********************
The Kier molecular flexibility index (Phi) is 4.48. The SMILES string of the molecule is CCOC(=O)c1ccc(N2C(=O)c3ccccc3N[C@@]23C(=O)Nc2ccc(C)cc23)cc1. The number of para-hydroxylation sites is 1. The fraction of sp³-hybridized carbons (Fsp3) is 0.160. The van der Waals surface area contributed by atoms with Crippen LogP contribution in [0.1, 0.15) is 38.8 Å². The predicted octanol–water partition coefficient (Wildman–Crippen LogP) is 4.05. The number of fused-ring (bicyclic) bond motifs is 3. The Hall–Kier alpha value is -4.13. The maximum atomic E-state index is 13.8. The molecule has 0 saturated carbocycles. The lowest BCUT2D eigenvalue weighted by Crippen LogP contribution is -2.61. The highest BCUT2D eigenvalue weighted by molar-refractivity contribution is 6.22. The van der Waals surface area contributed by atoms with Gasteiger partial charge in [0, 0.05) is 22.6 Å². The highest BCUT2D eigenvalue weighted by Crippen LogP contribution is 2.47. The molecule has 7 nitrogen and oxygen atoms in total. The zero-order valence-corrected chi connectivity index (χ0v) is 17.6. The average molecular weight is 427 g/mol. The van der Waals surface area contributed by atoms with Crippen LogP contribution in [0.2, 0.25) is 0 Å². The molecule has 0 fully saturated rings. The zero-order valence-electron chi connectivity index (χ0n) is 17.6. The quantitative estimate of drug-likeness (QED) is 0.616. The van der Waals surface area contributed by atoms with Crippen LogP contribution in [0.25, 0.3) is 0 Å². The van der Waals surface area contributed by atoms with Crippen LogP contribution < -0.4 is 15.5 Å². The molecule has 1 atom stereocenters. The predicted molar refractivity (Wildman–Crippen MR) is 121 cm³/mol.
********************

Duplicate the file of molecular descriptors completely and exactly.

The Kier molecular flexibility index (Phi) is 4.48. The SMILES string of the molecule is CCOC(=O)c1ccc(N2C(=O)c3ccccc3N[C@@]23C(=O)Nc2ccc(C)cc23)cc1. The number of para-hydroxylation sites is 1. The fraction of sp³-hybridized carbons (Fsp3) is 0.160. The van der Waals surface area contributed by atoms with Crippen LogP contribution in [0.1, 0.15) is 38.8 Å². The predicted octanol–water partition coefficient (Wildman–Crippen LogP) is 4.05. The number of fused-ring (bicyclic) bond motifs is 3. The Hall–Kier alpha value is -4.13. The maximum atomic E-state index is 13.8. The molecule has 0 saturated carbocycles. The lowest BCUT2D eigenvalue weighted by Crippen LogP contribution is -2.61. The highest BCUT2D eigenvalue weighted by molar-refractivity contribution is 6.22. The van der Waals surface area contributed by atoms with Gasteiger partial charge in [0, 0.05) is 22.6 Å². The highest BCUT2D eigenvalue weighted by Crippen LogP contribution is 2.47. The molecule has 7 nitrogen and oxygen atoms in total. The zero-order valence-corrected chi connectivity index (χ0v) is 17.6. The average molecular weight is 427 g/mol. The van der Waals surface area contributed by atoms with Crippen LogP contribution in [0.2, 0.25) is 0 Å². The molecule has 0 fully saturated rings. The zero-order valence-electron chi connectivity index (χ0n) is 17.6. The quantitative estimate of drug-likeness (QED) is 0.616. The van der Waals surface area contributed by atoms with Crippen LogP contribution in [0.25, 0.3) is 0 Å². The van der Waals surface area contributed by atoms with Crippen LogP contribution < -0.4 is 15.5 Å². The molecule has 1 atom stereocenters. The predicted molar refractivity (Wildman–Crippen MR) is 121 cm³/mol.